“I thought my parents didn’t care about me, because they let me do whatever I wanted and never questioned me about my actions. I felt scared and very much alone.”

This particular teenager ended up getting into drugs to numb his painful feelings. He did not see his parents’ non-involvement as a sign of their trust in him, he felt ignored and unworthy of their attention. His parents thought they were helping their son by not setting rules or imposing restrictions. They truly felt that freedom would spur their son’s healthy growth.

Some parents want to be loved and approved of by their children and thus refrain from setting limits. Parenting is not about the parents’ needs but about helping their children mature well.

Helping children with their emotional growth requires listening, questioning and responding respectfully to their children’ questions. Many parents withdraw from conversations with teens because youngsters make it so hard to converse with them. Regardless of how difficult it is to get teens (especially boys) to talk, parents must continue to ask and stay involved. When parents talk, kids listen — even when their nonverbal attitude is sullen, disinterested or put-upon.

Parents who keep communications going with their teens help them develop their own opinions, values and morals and avoid trouble.

Parenting is a huge job, for which most people receive no training. We need to rely on research, role models, other parents, leaders, and most of all upon our intuitive sense born of our love for our children.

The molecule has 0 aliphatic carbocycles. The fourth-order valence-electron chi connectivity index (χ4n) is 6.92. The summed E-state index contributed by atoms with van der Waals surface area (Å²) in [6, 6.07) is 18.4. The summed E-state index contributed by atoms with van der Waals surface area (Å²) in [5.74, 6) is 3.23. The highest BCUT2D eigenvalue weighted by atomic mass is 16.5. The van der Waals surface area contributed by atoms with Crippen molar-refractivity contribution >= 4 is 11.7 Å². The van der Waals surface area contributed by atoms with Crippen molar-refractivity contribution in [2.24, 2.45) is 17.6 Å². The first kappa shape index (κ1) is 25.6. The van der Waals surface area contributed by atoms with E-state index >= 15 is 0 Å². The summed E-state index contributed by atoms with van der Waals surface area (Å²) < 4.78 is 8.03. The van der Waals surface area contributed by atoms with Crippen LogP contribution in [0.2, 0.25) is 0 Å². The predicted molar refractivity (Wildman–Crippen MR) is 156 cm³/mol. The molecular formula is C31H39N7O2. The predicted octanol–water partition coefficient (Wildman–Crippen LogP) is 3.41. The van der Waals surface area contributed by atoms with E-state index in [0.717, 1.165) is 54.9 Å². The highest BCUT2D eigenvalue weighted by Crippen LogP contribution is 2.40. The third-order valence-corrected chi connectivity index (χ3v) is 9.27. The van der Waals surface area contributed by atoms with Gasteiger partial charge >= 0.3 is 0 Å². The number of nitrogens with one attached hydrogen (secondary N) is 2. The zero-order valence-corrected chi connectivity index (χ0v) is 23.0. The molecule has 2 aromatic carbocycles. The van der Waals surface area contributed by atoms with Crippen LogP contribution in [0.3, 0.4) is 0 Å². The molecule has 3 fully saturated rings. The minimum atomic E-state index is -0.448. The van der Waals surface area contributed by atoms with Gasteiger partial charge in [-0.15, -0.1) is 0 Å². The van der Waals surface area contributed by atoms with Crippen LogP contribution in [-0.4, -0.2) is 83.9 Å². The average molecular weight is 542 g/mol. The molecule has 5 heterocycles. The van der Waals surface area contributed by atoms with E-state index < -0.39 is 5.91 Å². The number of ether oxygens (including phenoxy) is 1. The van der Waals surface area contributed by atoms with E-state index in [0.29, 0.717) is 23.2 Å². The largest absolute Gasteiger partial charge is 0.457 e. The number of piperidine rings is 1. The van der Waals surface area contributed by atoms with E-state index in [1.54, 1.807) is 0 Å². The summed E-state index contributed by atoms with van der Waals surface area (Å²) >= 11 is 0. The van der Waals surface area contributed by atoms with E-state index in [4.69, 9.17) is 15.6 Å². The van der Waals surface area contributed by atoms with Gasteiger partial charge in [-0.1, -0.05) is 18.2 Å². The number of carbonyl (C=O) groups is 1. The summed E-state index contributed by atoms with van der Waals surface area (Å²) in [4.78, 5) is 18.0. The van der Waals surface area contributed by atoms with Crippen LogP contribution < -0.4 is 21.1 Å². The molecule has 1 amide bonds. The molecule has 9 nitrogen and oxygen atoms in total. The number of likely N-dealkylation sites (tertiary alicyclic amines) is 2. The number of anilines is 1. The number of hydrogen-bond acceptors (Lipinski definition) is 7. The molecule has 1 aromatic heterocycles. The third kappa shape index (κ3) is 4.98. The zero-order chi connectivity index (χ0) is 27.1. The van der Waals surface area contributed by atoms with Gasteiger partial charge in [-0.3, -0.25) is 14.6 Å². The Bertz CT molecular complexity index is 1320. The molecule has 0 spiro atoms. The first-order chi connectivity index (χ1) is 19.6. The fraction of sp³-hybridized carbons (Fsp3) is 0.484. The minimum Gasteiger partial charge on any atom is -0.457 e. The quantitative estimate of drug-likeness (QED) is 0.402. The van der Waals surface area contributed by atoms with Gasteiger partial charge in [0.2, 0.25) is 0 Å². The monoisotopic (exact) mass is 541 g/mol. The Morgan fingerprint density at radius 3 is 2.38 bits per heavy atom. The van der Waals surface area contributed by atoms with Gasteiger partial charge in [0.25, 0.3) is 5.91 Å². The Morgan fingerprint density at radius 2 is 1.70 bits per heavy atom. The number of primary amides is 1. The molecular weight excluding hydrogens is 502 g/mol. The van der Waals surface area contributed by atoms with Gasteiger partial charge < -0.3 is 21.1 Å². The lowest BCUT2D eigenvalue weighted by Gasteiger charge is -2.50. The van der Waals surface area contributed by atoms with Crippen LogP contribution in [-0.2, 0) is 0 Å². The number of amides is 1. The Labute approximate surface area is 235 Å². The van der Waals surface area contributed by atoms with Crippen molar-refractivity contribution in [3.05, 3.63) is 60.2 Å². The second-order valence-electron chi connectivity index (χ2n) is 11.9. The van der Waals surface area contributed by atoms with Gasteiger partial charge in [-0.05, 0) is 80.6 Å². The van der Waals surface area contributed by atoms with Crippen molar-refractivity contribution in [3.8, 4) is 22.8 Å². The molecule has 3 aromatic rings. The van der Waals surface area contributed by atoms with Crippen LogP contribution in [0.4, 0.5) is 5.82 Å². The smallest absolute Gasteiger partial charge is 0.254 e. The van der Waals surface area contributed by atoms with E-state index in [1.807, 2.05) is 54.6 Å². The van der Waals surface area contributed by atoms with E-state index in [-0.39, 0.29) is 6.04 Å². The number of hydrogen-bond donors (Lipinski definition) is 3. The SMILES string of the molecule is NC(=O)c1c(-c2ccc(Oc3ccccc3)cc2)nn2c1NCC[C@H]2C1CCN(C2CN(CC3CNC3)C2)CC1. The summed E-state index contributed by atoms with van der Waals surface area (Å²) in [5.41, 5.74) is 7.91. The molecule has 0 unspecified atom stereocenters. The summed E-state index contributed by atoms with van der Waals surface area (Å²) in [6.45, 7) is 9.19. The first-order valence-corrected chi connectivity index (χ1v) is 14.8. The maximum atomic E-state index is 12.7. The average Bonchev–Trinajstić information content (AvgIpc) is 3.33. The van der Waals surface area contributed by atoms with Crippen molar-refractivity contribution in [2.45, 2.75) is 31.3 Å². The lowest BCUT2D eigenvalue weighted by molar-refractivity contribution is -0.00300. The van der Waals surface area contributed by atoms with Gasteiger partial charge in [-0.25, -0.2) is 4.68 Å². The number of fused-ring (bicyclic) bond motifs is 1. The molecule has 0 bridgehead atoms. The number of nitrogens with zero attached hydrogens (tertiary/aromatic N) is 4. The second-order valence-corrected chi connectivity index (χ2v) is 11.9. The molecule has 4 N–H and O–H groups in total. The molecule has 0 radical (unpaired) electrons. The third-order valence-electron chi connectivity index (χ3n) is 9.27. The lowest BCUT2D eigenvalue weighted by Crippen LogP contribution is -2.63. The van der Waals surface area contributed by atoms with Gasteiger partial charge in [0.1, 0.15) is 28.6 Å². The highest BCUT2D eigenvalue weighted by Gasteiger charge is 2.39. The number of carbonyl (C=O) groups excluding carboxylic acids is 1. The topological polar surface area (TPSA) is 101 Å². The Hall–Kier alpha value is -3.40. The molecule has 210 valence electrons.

We must not give up, be our teens’ friends or let them find their own way. We must parent, guide, expect, reward and punish, listen and talk. Above all, we need to be there for our children and not expect them to be there for us while they are still struggling to grow up.

To be a good parent to your teenager:

  • Remember that you are the parent — not your child’s best friend.
  • The parenting goal is not to be liked by your teen-agers — but be respected as their source of guidance and strength until they develop their own.
  • Relying on your teens as friends is unfair and deprives them of the opportunity to mature gradually.
  • Provide expectations, guidelines, rewards and consequences for your teens — it will help them grow healthily.
  • Listen and talk to your teens — even if you can’t talk with them.
  • The fruits of your parenting labors come many years later. Your child may grow up to be an adult who will eventually become your best friend.

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About Author

Offra Gerstein, Ph.D. is a licensed psychologist in clinical practice in Santa Cruz, California for over 25 years, and specializes in relationship issues for couples and individuals for improved quality of life. Her work includes: mate selection, marriage, long term relationships, gay and lesbian couples, work relationships, parenting issues, family interactions, friendships, and conflict resolutions. Offra has lectured extensively to various groups, conducted support groups for several organizations, and has been writing a weekly column "Relationship Matters" for the Santa Cruz Sentinel since 2001.